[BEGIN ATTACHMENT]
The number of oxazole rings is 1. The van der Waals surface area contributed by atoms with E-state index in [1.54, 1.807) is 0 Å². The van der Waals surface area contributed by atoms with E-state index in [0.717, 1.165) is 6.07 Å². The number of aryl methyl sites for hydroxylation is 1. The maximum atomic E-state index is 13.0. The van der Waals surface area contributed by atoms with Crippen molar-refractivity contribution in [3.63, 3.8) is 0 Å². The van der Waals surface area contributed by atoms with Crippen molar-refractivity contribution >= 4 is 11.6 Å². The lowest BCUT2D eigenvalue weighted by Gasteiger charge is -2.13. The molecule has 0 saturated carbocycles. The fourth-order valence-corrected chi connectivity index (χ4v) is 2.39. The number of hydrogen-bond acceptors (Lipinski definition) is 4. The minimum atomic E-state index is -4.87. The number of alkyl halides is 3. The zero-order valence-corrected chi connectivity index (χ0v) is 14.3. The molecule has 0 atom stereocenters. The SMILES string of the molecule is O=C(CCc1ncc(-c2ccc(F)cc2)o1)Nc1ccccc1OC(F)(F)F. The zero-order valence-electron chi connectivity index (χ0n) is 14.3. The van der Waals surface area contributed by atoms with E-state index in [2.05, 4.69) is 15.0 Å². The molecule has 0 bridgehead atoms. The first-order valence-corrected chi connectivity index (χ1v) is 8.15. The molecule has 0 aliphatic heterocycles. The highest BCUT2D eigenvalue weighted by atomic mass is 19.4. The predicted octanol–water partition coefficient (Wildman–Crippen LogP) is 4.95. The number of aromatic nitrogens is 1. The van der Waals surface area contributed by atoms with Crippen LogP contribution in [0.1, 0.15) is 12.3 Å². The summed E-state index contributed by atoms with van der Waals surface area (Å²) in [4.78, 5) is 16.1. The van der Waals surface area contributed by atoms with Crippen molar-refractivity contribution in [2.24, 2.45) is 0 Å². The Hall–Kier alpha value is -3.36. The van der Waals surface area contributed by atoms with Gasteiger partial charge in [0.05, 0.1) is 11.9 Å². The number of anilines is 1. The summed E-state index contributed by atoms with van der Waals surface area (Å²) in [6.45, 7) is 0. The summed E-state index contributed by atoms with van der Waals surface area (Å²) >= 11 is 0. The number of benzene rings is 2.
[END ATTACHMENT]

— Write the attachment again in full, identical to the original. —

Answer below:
The number of oxazole rings is 1. The van der Waals surface area contributed by atoms with E-state index in [1.54, 1.807) is 0 Å². The van der Waals surface area contributed by atoms with E-state index in [0.717, 1.165) is 6.07 Å². The number of aryl methyl sites for hydroxylation is 1. The maximum atomic E-state index is 13.0. The van der Waals surface area contributed by atoms with Crippen molar-refractivity contribution in [3.63, 3.8) is 0 Å². The van der Waals surface area contributed by atoms with Crippen molar-refractivity contribution >= 4 is 11.6 Å². The lowest BCUT2D eigenvalue weighted by Gasteiger charge is -2.13. The molecule has 0 saturated carbocycles. The fourth-order valence-corrected chi connectivity index (χ4v) is 2.39. The number of hydrogen-bond acceptors (Lipinski definition) is 4. The minimum atomic E-state index is -4.87. The number of alkyl halides is 3. The zero-order valence-corrected chi connectivity index (χ0v) is 14.3. The molecule has 0 atom stereocenters. The SMILES string of the molecule is O=C(CCc1ncc(-c2ccc(F)cc2)o1)Nc1ccccc1OC(F)(F)F. The zero-order valence-electron chi connectivity index (χ0n) is 14.3. The van der Waals surface area contributed by atoms with E-state index in [2.05, 4.69) is 15.0 Å². The molecule has 0 bridgehead atoms. The first-order valence-corrected chi connectivity index (χ1v) is 8.15. The molecule has 0 aliphatic heterocycles. The highest BCUT2D eigenvalue weighted by atomic mass is 19.4. The predicted octanol–water partition coefficient (Wildman–Crippen LogP) is 4.95. The number of aromatic nitrogens is 1. The van der Waals surface area contributed by atoms with Crippen LogP contribution in [0.1, 0.15) is 12.3 Å². The summed E-state index contributed by atoms with van der Waals surface area (Å²) in [4.78, 5) is 16.1. The van der Waals surface area contributed by atoms with Crippen molar-refractivity contribution in [2.24, 2.45) is 0 Å². The Hall–Kier alpha value is -3.36. The van der Waals surface area contributed by atoms with Gasteiger partial charge in [0.05, 0.1) is 11.9 Å². The number of anilines is 1. The summed E-state index contributed by atoms with van der Waals surface area (Å²) in [6.45, 7) is 0. The summed E-state index contributed by atoms with van der Waals surface area (Å²) >= 11 is 0. The number of benzene rings is 2.